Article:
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Can I/Should I ask my surgeon for a pain managment referral?

Ok so I'm 4 weeks post op and although the the first two were great with no leg pain it's seemed that something has gone wrong and my left leg pain has returned. 4 weeks ago I had a multiple level laminectomy and a discectomy at one level with the intention to return normal function and to eliminate pain. Being that I'm very young and am/was a collegiate athlete, I have had difficulty being treated correctly and have at times been discriminated against and accused of drug seeking due to baseless assumptions based on my appearance. Normally after the doctors actually take a look at my history they see that I actually do have pain and my MRI films are proof of this. As of now my surgeon told me that going forward pain medication wouldn't be a regular thing but being that I'm still having pain and it is only 4 weeks post op, could I, or should I ask my surgeon to refer me to a pain managment doctor? Also I do not take very strong meds like fentanyl, morphine or dilaudid and actually gave my doctor back the oxy 5/325 I was prescribed because it didn't help my pain as norco does. I take 4-6 norco 10/325 a day and am just trying to keep my doctors happy while not being in pain.
  • Degenerative Disc Disease
  • Disc Bulge L2-L3, L4-L5
  • Disc Herniation L5-S1
  • Facet Arthrosis
  • Laminectomy L1-S1 02/18/15
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Comments

  • I can definitely understand the feeling that you get looked at funny for being young and on pain medication. I'm 22 and totally get it.

    Anyway, in my opinion, a referral to pain management couldn't hurt. It's much more than just hardcore opiate therapy. They do a lot of things to try and help. I think it would be a good thing, especially because your surgeon won't feel comfortable doing any sort of meds for an extended period of time. I started with my new PM two months ago and am super happy with him. So I'd say it's definitely worth looking into.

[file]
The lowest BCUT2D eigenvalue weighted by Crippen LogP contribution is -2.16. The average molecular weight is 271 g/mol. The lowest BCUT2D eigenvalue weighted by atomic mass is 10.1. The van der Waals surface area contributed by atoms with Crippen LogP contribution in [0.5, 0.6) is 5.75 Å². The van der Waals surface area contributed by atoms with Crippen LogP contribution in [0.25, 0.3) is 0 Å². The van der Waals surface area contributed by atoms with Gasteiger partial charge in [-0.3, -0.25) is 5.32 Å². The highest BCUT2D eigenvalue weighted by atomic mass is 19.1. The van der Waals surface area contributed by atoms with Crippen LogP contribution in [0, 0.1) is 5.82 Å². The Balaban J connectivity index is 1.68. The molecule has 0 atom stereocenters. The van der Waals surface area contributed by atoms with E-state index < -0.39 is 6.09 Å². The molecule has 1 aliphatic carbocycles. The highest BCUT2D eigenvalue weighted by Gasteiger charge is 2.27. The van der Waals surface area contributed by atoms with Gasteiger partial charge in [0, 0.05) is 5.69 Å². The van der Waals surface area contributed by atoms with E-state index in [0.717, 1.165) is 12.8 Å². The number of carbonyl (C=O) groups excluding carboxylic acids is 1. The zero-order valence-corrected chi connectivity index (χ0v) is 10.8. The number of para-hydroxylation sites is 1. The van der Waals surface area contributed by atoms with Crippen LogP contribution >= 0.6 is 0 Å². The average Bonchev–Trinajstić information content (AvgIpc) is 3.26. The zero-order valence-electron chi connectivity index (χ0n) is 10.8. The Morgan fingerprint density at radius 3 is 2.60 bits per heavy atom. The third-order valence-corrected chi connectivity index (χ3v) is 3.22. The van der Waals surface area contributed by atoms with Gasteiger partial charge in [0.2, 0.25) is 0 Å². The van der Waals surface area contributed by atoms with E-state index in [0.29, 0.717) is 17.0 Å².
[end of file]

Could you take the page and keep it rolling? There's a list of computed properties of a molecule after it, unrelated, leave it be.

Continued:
• Kelsiedee said:
    I can definitely understand the feeling that you get looked at funny for being young and on pain medication. I'm 22 and totally get it.

    Anyway, in my opinion, a referral to pain management couldn't hurt. It's much more than just hardcore opiate therapy. They do a lot of things to try and help. I think it would be a good thing, especially because your surgeon won't feel comfortable doing any sort of meds for an extended period of time. I started with my new PM two months ago and am super happy with him. So I'd say it's definitely worth looking into.
    Thanks for the response. But yes, I am firstly trying to just get back to sports and working out as that's my life. I only ever have used my medications to improve my quality of life and to be able to walk around and do normal stuff. I never sought meds when I didn't have pain either. In your experience though what type of things do they ask you and basically hoe does it work?
    • Degenerative Disc Disease
    • Disc Bulge L2-L3, L4-L5
    • Disc Herniation L5-S1
    • Facet Arthrosis
    • Laminectomy L1-S1 02/18/15
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  • Well I'm currently on my second PM doctor. The first one and I didn't click so I got outta there. But it's pretty basic stuff. Where your pain is, how it feels. You may be asked to bring any images you have (MRI's, X-rays). My first appointment with my PM was awesome. It was basically 'this is what we're gonna do'. He set up multiple images and began prescribing that day.